Foxes are following me. They’ve caught my scent; they’re on my tail. One salivates as he burrows into the rabbit hole at my feet. One are slowing crosses my path, stopping to listen before moving on. One crawls into my lap and ducks her sharp nose under my hand, coaxing my fingers through the embers of her underfur.
Somewhere along the way in the last two months during divorce negotiations and personal reinventions, a fox motif adopted me. A gorgeous red mother and her pup taunted the dog while we looped the neighborhood last night. A skinny lone fox darted across a major road a week ago. At first I thought it a lost dog, but the light flipped and I saw his legs were just a tad too long, his face a sharper triangle.
More and more foxes appear. I met someone named “Fox.” A designer sends me font samples to consider, and they all say:
a quick brown fox jumps
a quick brown fox jumps
a quick brown fox jum
a quick brown fox
I stare at each “x” until the ink swims and muddies the “o’s.”
Here’s where the foxes started, at the end: during the last big relationship talk we tried to have. It was May, and we had been struggling for a long time, separated since March. We sat on a park bench at dusk overlooking a small pond, and we didn’t face each other much. We were tired, from the day, from the year, from eight years. Our silence was only rarely punctuated with rapid-fire facts and guttural, spit-filled crying jags. Before, on a park bench we would have held hands; now we stared at palms inexplicably full of dirty broken glass pushing deeper beneath our swollen hands.
It was time to let go.
In front of us, between the pond and our separateness, walked the first fox.
Just an animal by water in a quiet part of a park. But it felt as though something had happened. A red fox, appearing before us as though it’s walking out of the flames of everything that is burning–that’s something, isn’t it?
And then the other foxes have followed. Or is it that foxes are always everywhere and I’m seeing them now, because I want to make sense of it all, and that fox happened to be there at that moment. Bench, pond, fox–is it all the same? Am I projecting significance to coincidence?
I don’t know. But I can’t avoid the fact that in a few weeks time, there have been so many foxes, so many. I’m invited to hear Alison Krauss–at the Fox Theatre in Atlanta. I receive mail addressed to “Ms. Deb Fox.” Foxes circle and circle and dance with me.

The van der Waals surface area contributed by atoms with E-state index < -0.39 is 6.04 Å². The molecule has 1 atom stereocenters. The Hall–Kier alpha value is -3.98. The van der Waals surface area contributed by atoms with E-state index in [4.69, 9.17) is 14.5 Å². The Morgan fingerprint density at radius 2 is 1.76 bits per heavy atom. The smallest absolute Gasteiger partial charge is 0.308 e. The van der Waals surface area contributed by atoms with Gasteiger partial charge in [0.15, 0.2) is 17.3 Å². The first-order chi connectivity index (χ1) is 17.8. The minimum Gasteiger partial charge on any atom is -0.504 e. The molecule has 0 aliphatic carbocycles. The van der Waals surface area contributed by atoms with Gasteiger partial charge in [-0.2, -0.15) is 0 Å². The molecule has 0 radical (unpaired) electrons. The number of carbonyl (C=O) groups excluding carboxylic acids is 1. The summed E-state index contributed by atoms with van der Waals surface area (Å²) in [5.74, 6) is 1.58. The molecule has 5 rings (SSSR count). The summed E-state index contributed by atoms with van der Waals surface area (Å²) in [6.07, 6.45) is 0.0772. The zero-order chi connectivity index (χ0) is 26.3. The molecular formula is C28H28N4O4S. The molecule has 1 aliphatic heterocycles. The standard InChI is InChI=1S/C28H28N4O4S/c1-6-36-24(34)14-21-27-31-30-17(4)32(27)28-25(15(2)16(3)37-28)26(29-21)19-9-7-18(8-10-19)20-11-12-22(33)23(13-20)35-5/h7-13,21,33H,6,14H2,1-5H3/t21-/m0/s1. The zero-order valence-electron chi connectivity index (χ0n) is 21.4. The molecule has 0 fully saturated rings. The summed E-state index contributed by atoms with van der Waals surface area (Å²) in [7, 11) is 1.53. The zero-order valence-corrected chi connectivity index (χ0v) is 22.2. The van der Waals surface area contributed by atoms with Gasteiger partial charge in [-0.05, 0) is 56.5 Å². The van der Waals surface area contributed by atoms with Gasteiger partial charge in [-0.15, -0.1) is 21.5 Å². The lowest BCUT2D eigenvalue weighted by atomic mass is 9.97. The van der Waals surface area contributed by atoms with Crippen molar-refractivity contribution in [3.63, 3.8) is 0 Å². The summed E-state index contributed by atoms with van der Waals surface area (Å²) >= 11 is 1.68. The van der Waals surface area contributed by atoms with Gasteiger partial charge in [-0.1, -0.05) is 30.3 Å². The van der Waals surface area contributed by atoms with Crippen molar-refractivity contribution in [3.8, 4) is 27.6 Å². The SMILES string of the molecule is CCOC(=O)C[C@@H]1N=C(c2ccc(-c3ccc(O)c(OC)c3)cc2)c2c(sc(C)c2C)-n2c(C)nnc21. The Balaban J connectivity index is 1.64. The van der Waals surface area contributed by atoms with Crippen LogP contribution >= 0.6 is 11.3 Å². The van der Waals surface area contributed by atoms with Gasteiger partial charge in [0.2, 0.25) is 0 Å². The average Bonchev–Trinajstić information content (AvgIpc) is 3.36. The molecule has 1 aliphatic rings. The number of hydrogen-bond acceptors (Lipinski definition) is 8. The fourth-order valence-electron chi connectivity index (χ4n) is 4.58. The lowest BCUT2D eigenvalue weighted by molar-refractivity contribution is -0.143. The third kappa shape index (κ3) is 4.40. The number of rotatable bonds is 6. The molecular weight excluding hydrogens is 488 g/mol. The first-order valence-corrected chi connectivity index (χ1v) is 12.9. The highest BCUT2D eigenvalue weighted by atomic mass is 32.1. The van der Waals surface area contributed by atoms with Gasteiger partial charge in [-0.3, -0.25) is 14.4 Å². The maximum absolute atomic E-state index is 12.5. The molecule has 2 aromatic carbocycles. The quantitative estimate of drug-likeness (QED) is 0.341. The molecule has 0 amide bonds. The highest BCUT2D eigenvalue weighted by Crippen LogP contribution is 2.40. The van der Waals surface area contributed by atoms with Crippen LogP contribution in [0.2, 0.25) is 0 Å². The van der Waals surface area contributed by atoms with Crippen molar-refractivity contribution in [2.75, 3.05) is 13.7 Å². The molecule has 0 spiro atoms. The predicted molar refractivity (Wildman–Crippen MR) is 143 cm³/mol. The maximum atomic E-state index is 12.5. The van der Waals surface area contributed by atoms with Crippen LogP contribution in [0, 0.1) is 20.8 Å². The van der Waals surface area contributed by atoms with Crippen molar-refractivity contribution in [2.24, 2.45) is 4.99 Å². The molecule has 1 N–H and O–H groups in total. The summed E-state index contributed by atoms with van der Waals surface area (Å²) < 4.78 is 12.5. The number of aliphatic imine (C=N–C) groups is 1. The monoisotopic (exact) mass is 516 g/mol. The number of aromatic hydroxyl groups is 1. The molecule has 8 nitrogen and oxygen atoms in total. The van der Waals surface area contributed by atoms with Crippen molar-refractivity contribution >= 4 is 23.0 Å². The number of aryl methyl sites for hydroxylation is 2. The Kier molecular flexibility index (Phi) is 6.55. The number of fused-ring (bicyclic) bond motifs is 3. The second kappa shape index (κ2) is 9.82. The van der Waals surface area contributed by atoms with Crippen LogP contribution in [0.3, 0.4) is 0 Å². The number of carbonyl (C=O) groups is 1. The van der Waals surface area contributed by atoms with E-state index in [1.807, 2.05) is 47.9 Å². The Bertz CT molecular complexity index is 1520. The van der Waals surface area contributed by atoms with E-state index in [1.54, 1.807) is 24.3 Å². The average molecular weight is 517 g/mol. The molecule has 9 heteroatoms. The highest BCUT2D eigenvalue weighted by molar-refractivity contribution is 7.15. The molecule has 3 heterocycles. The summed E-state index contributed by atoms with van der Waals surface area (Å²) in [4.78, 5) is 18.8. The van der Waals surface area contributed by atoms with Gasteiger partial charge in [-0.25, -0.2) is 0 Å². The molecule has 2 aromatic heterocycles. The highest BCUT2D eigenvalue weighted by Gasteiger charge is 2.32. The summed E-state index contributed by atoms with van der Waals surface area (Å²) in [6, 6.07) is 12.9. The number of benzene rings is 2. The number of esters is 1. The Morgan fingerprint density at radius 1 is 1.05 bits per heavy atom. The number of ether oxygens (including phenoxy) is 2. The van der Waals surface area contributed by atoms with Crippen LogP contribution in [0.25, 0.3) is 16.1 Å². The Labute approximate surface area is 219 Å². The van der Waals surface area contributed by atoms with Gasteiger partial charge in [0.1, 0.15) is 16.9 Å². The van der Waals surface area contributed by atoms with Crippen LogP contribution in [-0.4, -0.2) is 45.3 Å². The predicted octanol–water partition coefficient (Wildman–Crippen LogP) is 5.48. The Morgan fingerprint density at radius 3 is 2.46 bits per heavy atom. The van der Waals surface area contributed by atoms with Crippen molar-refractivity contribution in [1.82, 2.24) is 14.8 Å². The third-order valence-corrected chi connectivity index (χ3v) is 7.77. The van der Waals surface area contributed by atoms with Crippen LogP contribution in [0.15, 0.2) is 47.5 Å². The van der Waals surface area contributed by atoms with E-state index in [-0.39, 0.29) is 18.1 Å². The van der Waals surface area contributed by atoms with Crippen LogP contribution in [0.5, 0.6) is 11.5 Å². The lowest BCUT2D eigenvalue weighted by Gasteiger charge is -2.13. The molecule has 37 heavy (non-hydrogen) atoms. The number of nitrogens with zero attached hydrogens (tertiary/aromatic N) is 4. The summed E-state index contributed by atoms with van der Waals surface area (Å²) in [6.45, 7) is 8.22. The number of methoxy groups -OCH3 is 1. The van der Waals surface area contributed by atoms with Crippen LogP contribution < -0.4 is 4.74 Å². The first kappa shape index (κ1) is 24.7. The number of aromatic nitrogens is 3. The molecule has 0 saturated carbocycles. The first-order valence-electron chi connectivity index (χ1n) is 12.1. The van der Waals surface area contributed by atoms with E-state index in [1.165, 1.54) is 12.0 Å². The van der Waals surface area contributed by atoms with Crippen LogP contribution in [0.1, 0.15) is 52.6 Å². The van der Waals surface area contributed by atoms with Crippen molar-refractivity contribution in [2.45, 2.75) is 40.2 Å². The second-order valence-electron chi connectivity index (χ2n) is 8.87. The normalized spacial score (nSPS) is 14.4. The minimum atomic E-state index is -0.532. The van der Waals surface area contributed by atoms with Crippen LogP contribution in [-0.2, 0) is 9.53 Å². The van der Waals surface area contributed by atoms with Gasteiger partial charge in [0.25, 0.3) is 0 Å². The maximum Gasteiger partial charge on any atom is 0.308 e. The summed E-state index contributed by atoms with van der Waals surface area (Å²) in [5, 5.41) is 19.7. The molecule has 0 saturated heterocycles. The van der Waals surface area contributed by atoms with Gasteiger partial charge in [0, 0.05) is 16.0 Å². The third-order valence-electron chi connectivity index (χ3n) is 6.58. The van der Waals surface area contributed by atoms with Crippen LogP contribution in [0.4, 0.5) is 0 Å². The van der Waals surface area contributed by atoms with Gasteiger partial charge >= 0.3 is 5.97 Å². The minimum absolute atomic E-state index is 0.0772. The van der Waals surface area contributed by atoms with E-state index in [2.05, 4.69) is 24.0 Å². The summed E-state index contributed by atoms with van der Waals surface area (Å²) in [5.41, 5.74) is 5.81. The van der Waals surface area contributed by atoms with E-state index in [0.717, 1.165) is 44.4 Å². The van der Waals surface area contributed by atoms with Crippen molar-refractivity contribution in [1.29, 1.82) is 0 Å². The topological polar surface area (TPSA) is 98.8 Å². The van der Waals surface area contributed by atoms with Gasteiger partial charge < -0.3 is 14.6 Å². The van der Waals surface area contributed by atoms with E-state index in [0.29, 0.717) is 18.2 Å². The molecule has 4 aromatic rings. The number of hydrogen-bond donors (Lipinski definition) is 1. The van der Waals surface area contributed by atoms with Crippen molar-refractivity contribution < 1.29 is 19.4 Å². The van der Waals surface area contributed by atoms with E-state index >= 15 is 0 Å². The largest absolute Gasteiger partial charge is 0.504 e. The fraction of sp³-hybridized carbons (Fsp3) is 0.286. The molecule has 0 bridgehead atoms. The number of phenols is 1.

But so what, what if the fox does carries a secret message clamped in his jaw, what does it mean? Let’s pretend it matters, this motif. Foxes are smart survivors, crafty and clever. Am I being told: be smart. Or am I the fox, or is she?
Foxes are tricksters, deceitful predators who think they are beyond the farmer’s law. Was I the fox or was she? She saw the fox first, calmly said “Fox.” Am I the fox? She has been a farmer, is a gardener. So I am the fox. I think.
I think about the fox in The Little Prince. ““Apprivoise moi,” he said. Captivate me, befriend me, tame me. The Little Prince did, and then they became special in each other’s eyes and belonged to each other, unlike all of the other little boys and foxes. Soon enough, though, the thrill of knowing and taming turned, of course. They had come to rely on not being alone and were sad to break company.
Foxes. Foxes. Sour grapes. Chickens are missing. Hounds on their tails.
I read about kitsune. In Japanese folklore, kitsune are wise and magical foxes (some good, some evil) with the special ability to take the shape of a human. Their transformation is often imperfect, however, and their true identities can be discovered when their foxtail is seen.
There are tales of beautiful seductresses marrying unsuspecting men, forging a happy marriage, only later to accidentally reveal themselves as foxes. Often then the vixen is rejected by her ashamed husband, or sometimes he wakes up from a fevered dream unsure of what has transpired–but without fail in story after story, once discovered, the fox leaves her human form and bolts into the woods.
The fox is ashamed her tail has been seen.
The fox has seen the look on her spouse’s face, his judgement of her flaw, her true self.
Was I the fox or was she?
Were we both the fox, both the Little Prince, both the husband, confused by what we saw, by what we thought we knew and by what was changing?
How is it possible to leave what you thought had been tamed?
It is. It turn out it is. I am walking away, walking forward. It’s time. I’m good. The fox walks by. The Prince leaves the fox, the fox says it was worth it, he’ll remember the color of the boy’s hair when the wind moves through the golden wheat.
The vixen burrows into the woods, her true self once again, at least for now. Maybe she was happy with her beloved, for a time. Maybe she’s happy to run free now. Maybe she’ll miss the hands she left (both her spouse’s and her own), or maybe it feels right to have four paws on the dirt again.
Maybe she’ll see herself as she walks away, her true fox self, reflected in a pond, tail pricked high for balance on the hunt. Maybe behind her reflection she will see two lovers walking away from each other, all three of them walking in different directions, having crossed paths for a short time one summer day.